In ancient Athens, atop a hill in the shadow of the Acropolis, citizens would stand on a small limestone platform and proclaim their views on the politics of the day. This site, the Pnyx (pronounced “nicks”), became the meeting place of the Athenian democratic assembly and, thus, the birthplace of modern democracy. Here, amidst hundreds of years of debate and discourse, the principle of self-rule was carved into human history.
While democracy survives, we have forgotten the lessons the Pnyx. In the United States of America today, our political disagreements have become more disagreeable. From the halls of Congress to our dinner tables, we rarely discuss politics with individuals with whom we disagree and, when we do, our discourse is anything but civil. As a result, after the crumbling of civil discourse, we are left with the ruins of political polarization and partisan gridlock.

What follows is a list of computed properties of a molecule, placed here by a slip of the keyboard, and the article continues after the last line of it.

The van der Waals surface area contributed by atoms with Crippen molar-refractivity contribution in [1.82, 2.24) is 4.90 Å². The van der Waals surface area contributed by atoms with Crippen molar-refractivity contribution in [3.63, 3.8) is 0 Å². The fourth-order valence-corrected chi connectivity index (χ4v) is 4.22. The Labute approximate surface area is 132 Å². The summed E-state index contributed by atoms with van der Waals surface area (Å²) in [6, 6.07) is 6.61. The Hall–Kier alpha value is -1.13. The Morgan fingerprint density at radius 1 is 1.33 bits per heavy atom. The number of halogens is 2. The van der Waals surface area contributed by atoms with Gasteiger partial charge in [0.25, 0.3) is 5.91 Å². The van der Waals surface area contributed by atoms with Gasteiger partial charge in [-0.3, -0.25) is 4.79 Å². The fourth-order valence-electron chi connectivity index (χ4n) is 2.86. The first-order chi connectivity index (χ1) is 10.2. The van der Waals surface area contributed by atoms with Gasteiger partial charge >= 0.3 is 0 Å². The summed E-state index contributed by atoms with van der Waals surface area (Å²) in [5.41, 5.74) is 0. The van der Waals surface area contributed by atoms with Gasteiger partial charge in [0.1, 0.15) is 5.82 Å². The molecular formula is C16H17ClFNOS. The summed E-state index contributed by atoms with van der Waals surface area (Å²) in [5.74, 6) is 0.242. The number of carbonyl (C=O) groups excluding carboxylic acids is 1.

FixPnyx is an initiative to improve politics by reinvigorating civil discourse. FixPnyx does this by building a community of concerned citizens who, through publication and discussion, aim to understand the discourse dilemma and demonstrate productive discourse.
FixPnyx is not about forgetting our disagreements. It is about remembering how to disagree. Let’s get to it.